The KONY 2012 film that’s been doing the rounds on the web has, understandably, caused outrage. It’s an exquisite example of emotion-porn and social-2.0 PR, quite rightly instilling anger into its audience. Anger that Joseph Kony and the Lord’s Resistance Army can commit such barbaric acts.
There is no doubt that Kony and his ilk are extremely evil human beings. There is also no arguing that awareness is a good thing. However, as Grant Oyston points out, the KONY 2012 campaign itself, and those behind it, seem very eager to get rid of Kony. So much so that this non-profit spends most of its money on film-making (twelve of them) and awareness. And, perhaps most alarmingly of all:
The issue with taking out a man who uses a child army is that his bodyguards are children. Any effort to capture or kill him will almost certainly result in many children’s deaths, an impact that needs to be minimized as much as possible. Each attempt brings more retaliation. And yet Invisible Children supports military intervention.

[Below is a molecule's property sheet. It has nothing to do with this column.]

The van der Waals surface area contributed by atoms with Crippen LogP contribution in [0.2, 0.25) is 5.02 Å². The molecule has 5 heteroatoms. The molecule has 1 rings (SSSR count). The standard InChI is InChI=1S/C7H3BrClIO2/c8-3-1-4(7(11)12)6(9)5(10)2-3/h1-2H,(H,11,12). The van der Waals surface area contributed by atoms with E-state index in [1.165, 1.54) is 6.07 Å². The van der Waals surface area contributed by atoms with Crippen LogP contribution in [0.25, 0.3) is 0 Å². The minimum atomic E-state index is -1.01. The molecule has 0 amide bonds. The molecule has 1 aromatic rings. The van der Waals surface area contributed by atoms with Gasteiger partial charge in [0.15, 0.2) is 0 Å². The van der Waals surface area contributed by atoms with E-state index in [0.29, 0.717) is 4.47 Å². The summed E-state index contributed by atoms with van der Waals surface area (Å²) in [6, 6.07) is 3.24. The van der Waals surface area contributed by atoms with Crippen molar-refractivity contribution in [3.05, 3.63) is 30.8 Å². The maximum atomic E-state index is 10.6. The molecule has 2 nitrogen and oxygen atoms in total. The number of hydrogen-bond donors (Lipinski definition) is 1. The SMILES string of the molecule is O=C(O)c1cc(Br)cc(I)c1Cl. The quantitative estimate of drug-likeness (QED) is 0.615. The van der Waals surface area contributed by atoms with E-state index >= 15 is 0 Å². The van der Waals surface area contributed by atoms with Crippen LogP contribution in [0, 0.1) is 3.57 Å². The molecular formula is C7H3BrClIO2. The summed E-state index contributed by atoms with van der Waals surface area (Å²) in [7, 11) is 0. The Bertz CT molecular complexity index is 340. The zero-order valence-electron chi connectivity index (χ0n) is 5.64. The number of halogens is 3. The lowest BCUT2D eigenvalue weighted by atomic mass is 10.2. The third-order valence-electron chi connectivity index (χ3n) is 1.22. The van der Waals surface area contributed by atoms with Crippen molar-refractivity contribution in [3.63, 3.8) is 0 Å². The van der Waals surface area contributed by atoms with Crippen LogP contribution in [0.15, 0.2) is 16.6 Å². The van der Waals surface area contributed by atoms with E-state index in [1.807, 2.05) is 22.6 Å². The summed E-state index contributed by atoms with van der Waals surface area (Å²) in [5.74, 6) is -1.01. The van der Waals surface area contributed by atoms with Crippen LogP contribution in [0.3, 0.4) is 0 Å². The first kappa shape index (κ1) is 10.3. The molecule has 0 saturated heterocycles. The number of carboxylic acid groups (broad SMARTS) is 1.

The shocking thing to note here is that Invisible Children is supporting the Ugandan military, which has a far-from-spotless record of integrity itself. Yes, Joseph Kony is an extremely evil man—no-one in their right minds would deny that. But changing your profile picture, nonchalantly tweeting or supporting KONY 2012 isn’t exactly going to wipe him from the face of the Earth. Given that Kony isn’t the only one committing such atrocities, how can anyone believe that world peace can be achieved by means of a fucking wristband?